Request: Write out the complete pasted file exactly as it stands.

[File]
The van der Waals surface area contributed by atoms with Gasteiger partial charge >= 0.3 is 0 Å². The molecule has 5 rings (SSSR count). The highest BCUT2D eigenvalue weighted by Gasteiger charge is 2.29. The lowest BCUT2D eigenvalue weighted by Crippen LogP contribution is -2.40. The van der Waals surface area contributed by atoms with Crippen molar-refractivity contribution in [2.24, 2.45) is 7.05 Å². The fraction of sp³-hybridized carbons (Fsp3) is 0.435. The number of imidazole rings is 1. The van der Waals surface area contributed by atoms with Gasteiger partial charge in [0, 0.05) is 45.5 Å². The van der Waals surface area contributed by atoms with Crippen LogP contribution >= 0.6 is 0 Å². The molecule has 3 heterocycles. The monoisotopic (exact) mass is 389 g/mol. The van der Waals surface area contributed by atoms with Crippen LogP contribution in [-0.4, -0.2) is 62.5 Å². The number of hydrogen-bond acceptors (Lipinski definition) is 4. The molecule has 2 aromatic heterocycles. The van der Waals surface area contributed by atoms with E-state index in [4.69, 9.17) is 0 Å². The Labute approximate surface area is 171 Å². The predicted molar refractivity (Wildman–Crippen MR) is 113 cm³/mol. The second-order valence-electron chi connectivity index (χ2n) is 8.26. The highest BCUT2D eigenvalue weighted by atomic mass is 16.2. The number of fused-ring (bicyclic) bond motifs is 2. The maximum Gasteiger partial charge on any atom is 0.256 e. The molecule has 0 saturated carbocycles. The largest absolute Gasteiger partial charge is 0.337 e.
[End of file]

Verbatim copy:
The van der Waals surface area contributed by atoms with Gasteiger partial charge >= 0.3 is 0 Å². The molecule has 5 rings (SSSR count). The highest BCUT2D eigenvalue weighted by Gasteiger charge is 2.29. The lowest BCUT2D eigenvalue weighted by Crippen LogP contribution is -2.40. The van der Waals surface area contributed by atoms with Crippen molar-refractivity contribution in [2.24, 2.45) is 7.05 Å². The fraction of sp³-hybridized carbons (Fsp3) is 0.435. The number of imidazole rings is 1. The van der Waals surface area contributed by atoms with Gasteiger partial charge in [0, 0.05) is 45.5 Å². The van der Waals surface area contributed by atoms with Crippen LogP contribution >= 0.6 is 0 Å². The molecule has 3 heterocycles. The monoisotopic (exact) mass is 389 g/mol. The van der Waals surface area contributed by atoms with Crippen LogP contribution in [-0.4, -0.2) is 62.5 Å². The number of hydrogen-bond acceptors (Lipinski definition) is 4. The molecule has 2 aromatic heterocycles. The van der Waals surface area contributed by atoms with E-state index in [4.69, 9.17) is 0 Å². The Labute approximate surface area is 171 Å². The predicted molar refractivity (Wildman–Crippen MR) is 113 cm³/mol. The second-order valence-electron chi connectivity index (χ2n) is 8.26. The highest BCUT2D eigenvalue weighted by atomic mass is 16.2. The number of fused-ring (bicyclic) bond motifs is 2. The maximum Gasteiger partial charge on any atom is 0.256 e. The molecule has 0 saturated carbocycles. The largest absolute Gasteiger partial charge is 0.337 e.